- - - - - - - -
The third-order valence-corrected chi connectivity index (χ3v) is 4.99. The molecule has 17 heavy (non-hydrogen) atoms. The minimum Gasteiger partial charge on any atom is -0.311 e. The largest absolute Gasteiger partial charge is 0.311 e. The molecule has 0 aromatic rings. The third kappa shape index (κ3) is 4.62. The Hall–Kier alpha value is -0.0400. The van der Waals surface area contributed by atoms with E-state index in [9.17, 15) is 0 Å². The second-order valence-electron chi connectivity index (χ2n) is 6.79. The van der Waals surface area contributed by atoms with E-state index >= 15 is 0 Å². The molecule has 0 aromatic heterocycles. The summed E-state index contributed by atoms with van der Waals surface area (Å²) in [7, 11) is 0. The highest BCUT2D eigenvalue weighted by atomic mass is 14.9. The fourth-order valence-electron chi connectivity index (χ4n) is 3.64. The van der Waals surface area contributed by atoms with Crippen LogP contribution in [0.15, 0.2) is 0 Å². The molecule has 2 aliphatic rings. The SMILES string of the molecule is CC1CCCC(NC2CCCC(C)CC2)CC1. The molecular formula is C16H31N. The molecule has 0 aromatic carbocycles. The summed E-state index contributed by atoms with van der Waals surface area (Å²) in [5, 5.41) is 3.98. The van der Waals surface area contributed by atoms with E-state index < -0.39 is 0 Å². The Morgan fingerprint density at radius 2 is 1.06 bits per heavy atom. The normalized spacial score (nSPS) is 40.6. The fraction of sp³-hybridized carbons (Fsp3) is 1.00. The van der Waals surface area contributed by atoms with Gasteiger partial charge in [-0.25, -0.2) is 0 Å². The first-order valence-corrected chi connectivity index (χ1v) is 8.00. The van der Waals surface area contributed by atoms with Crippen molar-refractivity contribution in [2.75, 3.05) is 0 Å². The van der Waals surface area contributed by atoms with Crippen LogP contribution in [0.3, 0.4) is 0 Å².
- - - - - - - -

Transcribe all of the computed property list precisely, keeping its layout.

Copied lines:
The third-order valence-corrected chi connectivity index (χ3v) is 4.99. The molecule has 17 heavy (non-hydrogen) atoms. The minimum Gasteiger partial charge on any atom is -0.311 e. The largest absolute Gasteiger partial charge is 0.311 e. The molecule has 0 aromatic rings. The third kappa shape index (κ3) is 4.62. The Hall–Kier alpha value is -0.0400. The van der Waals surface area contributed by atoms with E-state index in [9.17, 15) is 0 Å². The second-order valence-electron chi connectivity index (χ2n) is 6.79. The van der Waals surface area contributed by atoms with E-state index >= 15 is 0 Å². The molecule has 0 aromatic heterocycles. The summed E-state index contributed by atoms with van der Waals surface area (Å²) in [7, 11) is 0. The highest BCUT2D eigenvalue weighted by atomic mass is 14.9. The fourth-order valence-electron chi connectivity index (χ4n) is 3.64. The van der Waals surface area contributed by atoms with Crippen LogP contribution in [0.15, 0.2) is 0 Å². The molecule has 2 aliphatic rings. The SMILES string of the molecule is CC1CCCC(NC2CCCC(C)CC2)CC1. The molecular formula is C16H31N. The molecule has 0 aromatic carbocycles. The summed E-state index contributed by atoms with van der Waals surface area (Å²) in [5, 5.41) is 3.98. The van der Waals surface area contributed by atoms with E-state index < -0.39 is 0 Å². The Morgan fingerprint density at radius 2 is 1.06 bits per heavy atom. The normalized spacial score (nSPS) is 40.6. The fraction of sp³-hybridized carbons (Fsp3) is 1.00. The van der Waals surface area contributed by atoms with Gasteiger partial charge in [-0.25, -0.2) is 0 Å². The first-order valence-corrected chi connectivity index (χ1v) is 8.00. The van der Waals surface area contributed by atoms with Crippen molar-refractivity contribution in [2.75, 3.05) is 0 Å². The van der Waals surface area contributed by atoms with Crippen LogP contribution in [0.3, 0.4) is 0 Å².